Her visits to Berlin and Dresden, during the heat of summer, do not
much strike the reader by her feeling for pictorial art. She is
impressed by world-renowned pictures; but her remarks, though those of
a clever woman, show that the love of nature, especially in its most
majestic forms, does not give or imply love of art. The feeling for
plastic art requires the emotion which runs through all art, and
without which it is nothing, to be distinctly innate as in the artist,
or to have been cultivated by surroundings and influence. True, it is
apparently difficult always to trace the influence. There is no one
step from the contemplation of the Alps to the knowledge of plastic
art. Literary art does not necessarily understand pictorial art: it
may profess to expound the latter, and the reader, equally or still
more ignorant, fancies that he appreciates the pictorial art because
he relishes its literary exposition. Surely a piece of true plastic
art, constantly before a child for it to learn to love, would do more
than much after study. The best of all ought to be given to
children--music, poetry, art--for it is easier then to instil than
later to eradicate. It is true these remarks may seem unnecessary with
regard to Mary Shelley, as, with all her real gifts and insight into
poetry, she is most modest about her deficiencies in art knowledge,
and is even apologetic concerning the remarks made in her letters, and
for this her truth of nature is to be commended. In music, also, she
seems more really moved by her own emotional nature than purely by the
music; how, otherwise, should she have been disappointed at hearing
_Masaniello_, while admiring German music, when Auber's grand
opera has had the highest admiration from the chief German musicians?
But she had not been previously moved towards it; that is the great
difference between perception and acquired knowledge, and why so
frequently the art of literature is mistaken for perception. But Mary
used her powers justly, and drew the line where she was conscious of
knowledge; she had real imagination of her own, and used the precious
gift justifiably, and thus kept honour and independence, a difficult
task for a woman in her position. She expresses pity for the
travellers she meets, who simply are anxious to have "done"
everything. She truly remarks:--"We must become a part of the scenes
around us, and they must mingle and become a portion of us, or we see
without seeing, and study without learning. There is no good, no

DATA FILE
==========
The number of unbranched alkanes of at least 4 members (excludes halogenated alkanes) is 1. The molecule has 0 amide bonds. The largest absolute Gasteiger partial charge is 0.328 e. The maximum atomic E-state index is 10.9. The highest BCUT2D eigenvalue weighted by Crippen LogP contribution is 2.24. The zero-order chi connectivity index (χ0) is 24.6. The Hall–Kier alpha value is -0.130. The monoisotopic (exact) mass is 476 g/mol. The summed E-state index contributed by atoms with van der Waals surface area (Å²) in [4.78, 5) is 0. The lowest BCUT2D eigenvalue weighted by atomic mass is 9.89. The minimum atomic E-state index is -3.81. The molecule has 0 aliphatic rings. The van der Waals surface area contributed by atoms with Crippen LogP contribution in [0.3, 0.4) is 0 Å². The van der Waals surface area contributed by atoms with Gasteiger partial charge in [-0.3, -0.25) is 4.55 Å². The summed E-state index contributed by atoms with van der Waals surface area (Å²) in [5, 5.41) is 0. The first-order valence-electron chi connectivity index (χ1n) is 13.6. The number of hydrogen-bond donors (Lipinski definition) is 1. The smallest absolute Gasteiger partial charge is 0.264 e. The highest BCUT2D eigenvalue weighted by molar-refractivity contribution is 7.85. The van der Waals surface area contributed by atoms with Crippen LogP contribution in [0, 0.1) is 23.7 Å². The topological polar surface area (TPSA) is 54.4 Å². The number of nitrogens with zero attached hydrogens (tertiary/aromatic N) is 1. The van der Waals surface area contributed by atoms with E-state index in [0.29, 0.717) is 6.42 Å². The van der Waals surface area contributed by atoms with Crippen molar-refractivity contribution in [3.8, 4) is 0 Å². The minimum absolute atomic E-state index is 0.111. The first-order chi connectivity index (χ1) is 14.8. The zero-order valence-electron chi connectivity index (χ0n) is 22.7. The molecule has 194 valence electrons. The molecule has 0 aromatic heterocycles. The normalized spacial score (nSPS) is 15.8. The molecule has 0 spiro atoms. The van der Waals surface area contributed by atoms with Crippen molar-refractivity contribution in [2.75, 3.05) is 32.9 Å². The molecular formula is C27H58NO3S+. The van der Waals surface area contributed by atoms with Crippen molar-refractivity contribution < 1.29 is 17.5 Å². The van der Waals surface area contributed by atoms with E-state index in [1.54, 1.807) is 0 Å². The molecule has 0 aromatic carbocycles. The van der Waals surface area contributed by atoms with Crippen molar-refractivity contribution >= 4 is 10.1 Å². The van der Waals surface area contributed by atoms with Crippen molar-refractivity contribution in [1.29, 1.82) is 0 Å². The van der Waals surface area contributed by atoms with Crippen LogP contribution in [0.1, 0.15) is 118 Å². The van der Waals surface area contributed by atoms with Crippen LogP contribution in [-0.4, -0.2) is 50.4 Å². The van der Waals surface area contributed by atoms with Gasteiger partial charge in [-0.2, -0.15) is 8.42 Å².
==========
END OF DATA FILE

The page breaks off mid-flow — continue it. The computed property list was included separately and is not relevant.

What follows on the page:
knowledge, unless we can go out from and take some of the external
into ourselves. This is the secret of mathematics as well as of

Their trip to Prague, and its picturesque position, afforded great
pleasure to her. The stirring and romantic history is well
described--history, as Shelley truly says, is a record of crime and
misery. The first reformers sprang up in Bohemia. The martyrdom of
John Huss did not extinguish his enlightening influence; and while all
the rest of Europe was enslaved in darkness, Bohemia was free with a
pure religion. But such a bright example might not last, and Bohemia
became a province of the Empire, and not a hundred Protestants remain
in the country now. The interesting story of St. John Nepomuk, the
history of Wallenstein, with Schiller's finest tragedy, all lend their
interest to Prague. In the journey through Bohemia and southern
Germany, dirty and uncomfortable inns were conspicuous. The Lake of
Gemnden much struck Mary with its poetic beauty, and she felt it was
the place she should like to retreat to for a summer. From Ischl they
went over the Brenner Pass of the Lago di Garda on to Italy. Mary was
particularly struck by the beauties of Salzburg, with the immense
plain half encircled by mountains crowned by castles, with the high
Alps towering above all. She considered all this country superior to
the Swiss Alps, and longed to pass months there some time. By this
beautiful route they reached Verona, and then Venice. On the road to
Venice Mary became aware (as we have already noted) of an intimate
remembrance of each object, and each turn in the road. It was by this
very road she entered Venice twenty-five years before with her dying
child. She remarks that Shakspeare knew the feeling and endued the
grief of Queen Constance with terrible reality; and, later, the poem
of "The Wood Spurge" enforces the same sentiment. It was remarked by
Holcroft that the notice the soul takes of objects presented to the
eye in its hour of agony is a relief afforded by nature to permit the
nerves to endure pain. On reaching Venice a search for lodgings was
not successful; but two gentlemen, to whom they had introductions,
found for the party an hotel within their still limited means; their
bargain came to 9 a month each for everything included. They visited
again the Rialto, and Mrs. Shelley observes:--"Often when here before,
I visited this scene at this hour, or later, for often I expected
Shelley's return from Palazzo Mocenigo till two or three in the
morning. I watched the glancing of the oars, and heard the far song,
and saw the palaces sleeping in the light of the moon, which veils by
its deep shadows all that grieved the eye and hurt the heart in the
decaying palaces of Venice; then I saw, as now I see, the bridge of
the Rialto spanning the canal. All, all is the same; but, as the poet
says,--'The difference to me.'"

She notices many of the most celebrated of the pictures in the
Academia; and she had the good fortune of seeing St. Peter Martyr,
which she misnames St. Peter the Hermit, out of its dark niche in the
Church of Santi Giovanni e Paolo. She gives a very good description of
Venetian life at the time, and much commends its family affection and